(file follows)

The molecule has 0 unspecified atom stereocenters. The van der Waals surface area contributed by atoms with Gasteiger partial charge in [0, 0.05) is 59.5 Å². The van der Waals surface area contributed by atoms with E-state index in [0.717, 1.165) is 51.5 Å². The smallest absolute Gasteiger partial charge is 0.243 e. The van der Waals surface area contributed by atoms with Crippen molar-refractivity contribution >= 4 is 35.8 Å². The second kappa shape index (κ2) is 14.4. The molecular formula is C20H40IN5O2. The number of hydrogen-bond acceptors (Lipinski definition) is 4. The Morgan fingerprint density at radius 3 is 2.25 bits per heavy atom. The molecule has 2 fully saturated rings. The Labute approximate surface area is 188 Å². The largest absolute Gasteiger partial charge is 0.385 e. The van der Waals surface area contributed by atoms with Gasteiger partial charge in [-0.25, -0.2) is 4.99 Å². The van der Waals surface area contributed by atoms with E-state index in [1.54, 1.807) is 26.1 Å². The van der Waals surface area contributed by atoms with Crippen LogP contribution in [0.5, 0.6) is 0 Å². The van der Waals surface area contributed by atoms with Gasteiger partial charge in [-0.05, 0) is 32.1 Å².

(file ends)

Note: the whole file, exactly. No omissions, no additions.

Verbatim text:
The molecule has 0 unspecified atom stereocenters. The van der Waals surface area contributed by atoms with Gasteiger partial charge in [0, 0.05) is 59.5 Å². The van der Waals surface area contributed by atoms with E-state index in [0.717, 1.165) is 51.5 Å². The smallest absolute Gasteiger partial charge is 0.243 e. The van der Waals surface area contributed by atoms with Crippen molar-refractivity contribution >= 4 is 35.8 Å². The second kappa shape index (κ2) is 14.4. The molecular formula is C20H40IN5O2. The number of hydrogen-bond acceptors (Lipinski definition) is 4. The Morgan fingerprint density at radius 3 is 2.25 bits per heavy atom. The molecule has 2 fully saturated rings. The Labute approximate surface area is 188 Å². The largest absolute Gasteiger partial charge is 0.385 e. The van der Waals surface area contributed by atoms with Gasteiger partial charge in [-0.25, -0.2) is 4.99 Å². The van der Waals surface area contributed by atoms with E-state index in [1.54, 1.807) is 26.1 Å². The van der Waals surface area contributed by atoms with Crippen LogP contribution in [0.5, 0.6) is 0 Å². The van der Waals surface area contributed by atoms with Gasteiger partial charge in [-0.05, 0) is 32.1 Å².